Back in October we reported that Nokia was going to focus a large chunk of their marketing efforts on young people. At the time we laid the snark down pretty thick and said that of course they’re going to try and seduce young people, it’s because everyone in their late 20s to early 30s has a distinct memory of just how bad the Nokia N96, N97, and N800 were. Those folks are now lost, they switched to either Android or the iPhone and aren’t looking back. Back to that minor quip for a second, turns out it wasn’t that far from the truth. Niels Munksgaard, Head of Global Portfolio & Product Marketing, recently gave an interview to PocketLint where he said:
“What we see is that youth are pretty much fed up with iPhones. Everyone has the iPhone. Also, many are not happy with the complexity of Android and the lack of security. So we do increasingly see that the youth that wants to be on the cutting edge and try something new are turning to the Windows Phone platform.”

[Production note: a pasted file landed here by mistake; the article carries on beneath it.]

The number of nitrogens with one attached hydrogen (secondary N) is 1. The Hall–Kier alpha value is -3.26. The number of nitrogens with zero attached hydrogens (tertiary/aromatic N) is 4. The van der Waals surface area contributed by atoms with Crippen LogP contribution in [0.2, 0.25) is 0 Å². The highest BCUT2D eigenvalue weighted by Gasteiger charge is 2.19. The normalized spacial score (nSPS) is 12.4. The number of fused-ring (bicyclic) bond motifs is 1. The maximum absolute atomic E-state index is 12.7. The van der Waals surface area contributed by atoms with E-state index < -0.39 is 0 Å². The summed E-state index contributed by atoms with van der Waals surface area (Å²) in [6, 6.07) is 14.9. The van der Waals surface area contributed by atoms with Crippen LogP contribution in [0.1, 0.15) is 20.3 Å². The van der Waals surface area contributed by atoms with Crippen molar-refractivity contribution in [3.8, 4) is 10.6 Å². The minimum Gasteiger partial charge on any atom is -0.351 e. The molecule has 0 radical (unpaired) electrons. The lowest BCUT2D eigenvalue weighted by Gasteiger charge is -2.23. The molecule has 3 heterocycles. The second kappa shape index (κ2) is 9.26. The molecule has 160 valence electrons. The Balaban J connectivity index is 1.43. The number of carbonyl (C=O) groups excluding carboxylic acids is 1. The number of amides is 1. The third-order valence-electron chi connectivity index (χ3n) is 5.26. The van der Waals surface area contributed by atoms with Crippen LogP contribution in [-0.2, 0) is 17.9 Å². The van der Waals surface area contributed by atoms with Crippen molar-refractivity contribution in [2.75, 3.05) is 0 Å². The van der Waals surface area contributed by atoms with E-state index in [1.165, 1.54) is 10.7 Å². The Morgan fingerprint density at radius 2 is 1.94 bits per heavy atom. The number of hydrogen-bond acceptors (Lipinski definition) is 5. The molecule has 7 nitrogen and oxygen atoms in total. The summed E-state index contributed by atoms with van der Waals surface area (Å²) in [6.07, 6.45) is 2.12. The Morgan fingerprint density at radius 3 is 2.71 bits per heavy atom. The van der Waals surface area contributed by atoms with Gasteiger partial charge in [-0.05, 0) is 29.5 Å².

Wonderful. He’s just admitted that young people are considering Windows Phone because they’re bored of the iPhone, which by the way has saturated the market they’re targeting. Android is seen as dangerous because it might leak young people’s nasty sexting messages to the world. So the only other viable candidate out there to try is the one that will, by default, become the next platform young kids spend their money on … until someone else comes along with something new and shiny. Now it’s difficult to chide Nokia’s marketing attempts since we haven’t yet seen the kind of ads that they plan on rolling out, but once the Finnish handset maker starts blowing millions of dollars on 30 second spots that air during Glee and Modern Family, then we’ll be here ready to dissect every frame of their attempt to sell us on Microsoft’s new smartphone operating system.
Look, it’s not that we don’t want Nokia to win, it’s just that Windows Phone 7.5 Mango, as it stands today, still doesn’t compete with the iPhone or Android. Plenty of folks who reviewed the Nokia Lumia 800 said it’s extremely nice, very pretty, it might even get them to switch from their current platform of choice, but how many of those said reviewers actually put their money where their mouth is?